There are two kinds of reluctant readers, the first don’t want to read because they lack the skills to read fluently. The second have the skills (or at least, most of the skills) to read fluently but lack interest in the content of books. The first kind I’ll start to tackle in this post and the second in a post later this week.
For struggling beginning readers it helps to remember that decoding is important but so is comprehension. If words are just strings of sounds with no content then why would you want to read? Some kids will reread a sentence on their own to get the meaning. Others will be so relieved that they finished another sentence that they just want to move on. Raise your hand if you are guilty of letting the meaning of the sentence go because you too are relieved that she finished it (there is at least one guilty hand raised).
Beginning readers sometimes have trouble telling where a word ends, books with big print and lots of white space help in decoding and comprehension. It also helps to offer just right books. Just right books meet the five finger rule. Have your child read a page or two of a book, put up one finger for each word he doesn’t know. If all five fingers are up after reading a couple of pages, the book is too difficult. Another way to think of it is the one in twenty rule: the child should miss only 1 in 20 words.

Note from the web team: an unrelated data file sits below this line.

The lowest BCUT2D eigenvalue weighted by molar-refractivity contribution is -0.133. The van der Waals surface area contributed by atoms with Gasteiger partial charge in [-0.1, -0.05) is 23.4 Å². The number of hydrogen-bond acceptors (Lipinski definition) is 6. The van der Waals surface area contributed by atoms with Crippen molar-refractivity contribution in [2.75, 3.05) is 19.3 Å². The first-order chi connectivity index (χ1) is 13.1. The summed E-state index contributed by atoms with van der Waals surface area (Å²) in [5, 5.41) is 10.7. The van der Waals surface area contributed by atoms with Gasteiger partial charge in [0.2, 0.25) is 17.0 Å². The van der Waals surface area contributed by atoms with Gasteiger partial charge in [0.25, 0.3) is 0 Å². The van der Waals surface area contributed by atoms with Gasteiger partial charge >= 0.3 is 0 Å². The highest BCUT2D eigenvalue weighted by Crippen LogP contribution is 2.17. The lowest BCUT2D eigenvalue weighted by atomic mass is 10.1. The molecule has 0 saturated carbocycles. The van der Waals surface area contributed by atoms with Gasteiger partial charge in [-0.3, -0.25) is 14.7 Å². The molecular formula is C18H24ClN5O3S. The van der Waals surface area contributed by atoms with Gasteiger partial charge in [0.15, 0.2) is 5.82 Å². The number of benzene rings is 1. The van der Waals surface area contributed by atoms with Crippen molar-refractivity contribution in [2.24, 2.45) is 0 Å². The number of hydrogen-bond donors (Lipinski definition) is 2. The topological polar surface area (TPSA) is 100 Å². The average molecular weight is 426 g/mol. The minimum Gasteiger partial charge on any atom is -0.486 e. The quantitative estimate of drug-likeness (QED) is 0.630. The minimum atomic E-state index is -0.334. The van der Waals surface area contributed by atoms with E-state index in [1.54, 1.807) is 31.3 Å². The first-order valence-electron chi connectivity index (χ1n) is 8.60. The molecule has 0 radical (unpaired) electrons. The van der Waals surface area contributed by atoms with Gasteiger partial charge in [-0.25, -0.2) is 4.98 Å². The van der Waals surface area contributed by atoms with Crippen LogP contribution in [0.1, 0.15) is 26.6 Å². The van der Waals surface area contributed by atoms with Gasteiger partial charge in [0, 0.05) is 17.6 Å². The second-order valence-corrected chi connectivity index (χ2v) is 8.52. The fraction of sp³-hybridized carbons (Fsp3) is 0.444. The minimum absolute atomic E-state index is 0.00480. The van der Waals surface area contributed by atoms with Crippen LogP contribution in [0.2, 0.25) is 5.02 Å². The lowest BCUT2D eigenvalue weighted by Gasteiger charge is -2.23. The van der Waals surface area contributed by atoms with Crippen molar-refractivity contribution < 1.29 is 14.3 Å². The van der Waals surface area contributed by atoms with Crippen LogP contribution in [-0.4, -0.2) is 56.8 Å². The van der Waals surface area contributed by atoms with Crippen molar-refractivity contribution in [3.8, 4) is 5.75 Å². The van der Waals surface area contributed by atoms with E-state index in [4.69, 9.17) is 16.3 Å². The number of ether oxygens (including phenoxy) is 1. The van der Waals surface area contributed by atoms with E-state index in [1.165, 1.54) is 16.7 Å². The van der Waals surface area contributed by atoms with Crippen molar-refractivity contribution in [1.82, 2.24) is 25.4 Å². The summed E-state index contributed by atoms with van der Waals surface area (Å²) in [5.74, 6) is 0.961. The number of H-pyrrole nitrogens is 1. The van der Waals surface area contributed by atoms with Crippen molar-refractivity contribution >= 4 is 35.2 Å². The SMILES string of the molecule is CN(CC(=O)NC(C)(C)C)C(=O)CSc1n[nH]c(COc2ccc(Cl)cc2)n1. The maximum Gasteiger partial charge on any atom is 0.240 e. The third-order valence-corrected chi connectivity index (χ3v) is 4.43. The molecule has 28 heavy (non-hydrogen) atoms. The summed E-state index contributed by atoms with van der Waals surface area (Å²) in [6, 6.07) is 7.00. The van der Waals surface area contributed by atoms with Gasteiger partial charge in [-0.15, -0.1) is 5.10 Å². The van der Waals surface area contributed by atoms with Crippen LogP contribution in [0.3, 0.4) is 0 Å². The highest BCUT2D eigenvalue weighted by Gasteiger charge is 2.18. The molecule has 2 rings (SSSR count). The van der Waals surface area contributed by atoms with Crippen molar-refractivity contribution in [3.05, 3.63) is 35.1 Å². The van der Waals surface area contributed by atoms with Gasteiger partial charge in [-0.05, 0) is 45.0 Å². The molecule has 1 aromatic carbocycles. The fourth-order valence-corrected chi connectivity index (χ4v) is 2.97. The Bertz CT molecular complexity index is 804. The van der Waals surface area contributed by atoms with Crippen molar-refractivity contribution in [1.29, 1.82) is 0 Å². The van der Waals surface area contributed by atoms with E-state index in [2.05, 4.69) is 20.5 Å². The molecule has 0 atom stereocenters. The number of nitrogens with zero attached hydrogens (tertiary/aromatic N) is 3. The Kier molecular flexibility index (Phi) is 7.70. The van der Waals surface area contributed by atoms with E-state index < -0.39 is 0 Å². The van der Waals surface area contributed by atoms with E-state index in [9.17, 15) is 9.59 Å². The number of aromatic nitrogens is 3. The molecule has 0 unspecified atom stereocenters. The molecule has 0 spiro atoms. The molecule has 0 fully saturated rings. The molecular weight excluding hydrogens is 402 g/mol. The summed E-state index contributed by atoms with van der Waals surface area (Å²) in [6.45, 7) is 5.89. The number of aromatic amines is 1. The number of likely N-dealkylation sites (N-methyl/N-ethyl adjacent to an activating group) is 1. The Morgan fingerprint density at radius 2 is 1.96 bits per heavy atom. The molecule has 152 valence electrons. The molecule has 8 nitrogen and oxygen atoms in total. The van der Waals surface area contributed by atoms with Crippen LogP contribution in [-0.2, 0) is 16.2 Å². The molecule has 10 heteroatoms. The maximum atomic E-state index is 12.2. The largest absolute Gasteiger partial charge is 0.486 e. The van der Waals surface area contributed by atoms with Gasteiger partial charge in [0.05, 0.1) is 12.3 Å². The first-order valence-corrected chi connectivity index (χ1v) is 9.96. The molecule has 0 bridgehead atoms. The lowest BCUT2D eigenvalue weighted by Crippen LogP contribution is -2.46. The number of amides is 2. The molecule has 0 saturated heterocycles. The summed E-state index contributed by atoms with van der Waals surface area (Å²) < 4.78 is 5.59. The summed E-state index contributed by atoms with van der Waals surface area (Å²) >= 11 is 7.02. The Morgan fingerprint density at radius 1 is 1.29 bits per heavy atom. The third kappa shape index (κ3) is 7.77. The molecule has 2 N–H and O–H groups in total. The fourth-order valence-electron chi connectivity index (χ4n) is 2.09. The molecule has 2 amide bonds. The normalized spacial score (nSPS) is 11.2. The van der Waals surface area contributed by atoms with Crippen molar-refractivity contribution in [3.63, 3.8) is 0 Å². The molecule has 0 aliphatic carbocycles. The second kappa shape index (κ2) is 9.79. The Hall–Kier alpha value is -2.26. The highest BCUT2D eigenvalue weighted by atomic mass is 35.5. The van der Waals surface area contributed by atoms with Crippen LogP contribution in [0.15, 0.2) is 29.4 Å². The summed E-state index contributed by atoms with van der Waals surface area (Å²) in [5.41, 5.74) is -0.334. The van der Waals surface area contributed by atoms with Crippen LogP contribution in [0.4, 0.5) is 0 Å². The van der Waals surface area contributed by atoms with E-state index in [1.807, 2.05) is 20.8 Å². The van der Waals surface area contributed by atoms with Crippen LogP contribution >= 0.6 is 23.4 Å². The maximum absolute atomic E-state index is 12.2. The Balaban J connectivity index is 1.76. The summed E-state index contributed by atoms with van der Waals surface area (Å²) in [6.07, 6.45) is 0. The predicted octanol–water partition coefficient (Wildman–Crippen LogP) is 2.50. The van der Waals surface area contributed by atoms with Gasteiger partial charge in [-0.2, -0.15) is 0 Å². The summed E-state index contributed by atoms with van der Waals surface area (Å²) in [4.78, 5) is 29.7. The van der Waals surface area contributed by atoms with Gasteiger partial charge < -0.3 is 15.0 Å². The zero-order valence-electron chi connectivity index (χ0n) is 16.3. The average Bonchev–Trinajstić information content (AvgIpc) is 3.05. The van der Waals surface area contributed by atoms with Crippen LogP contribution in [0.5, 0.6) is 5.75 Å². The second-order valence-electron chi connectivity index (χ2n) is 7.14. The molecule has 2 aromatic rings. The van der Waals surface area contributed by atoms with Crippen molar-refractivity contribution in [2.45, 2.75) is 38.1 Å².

In the Dr Seuss birthday post, we learned that some education experts thought that one reason why kids were not learning to read in the 1950’s was because the reading primers were, to put it bluntly, boring. Dr Seuss was challenged to write a book that a first-grader would love using only 225 different words. The result was The Cat in the Hat. Today’s kids also want engaging reading. Fortunately, there are many more good authors writing beginning readers in all kids of genres. I have a grandson who was fascinated with superheroes. Did you know that there are Batman and Spiderman beginning readers? Another grandson loves any book about animals, an easy find in beginning readers.
In the coming weeks, I will be visiting this topic again. There is much more to be said. Topics will include ideas for developing a reading foundation, picture books apps and e-books, Scholastic’s 2010 Kids and Family Reading Report, and more on great reading choices for the beginning reader.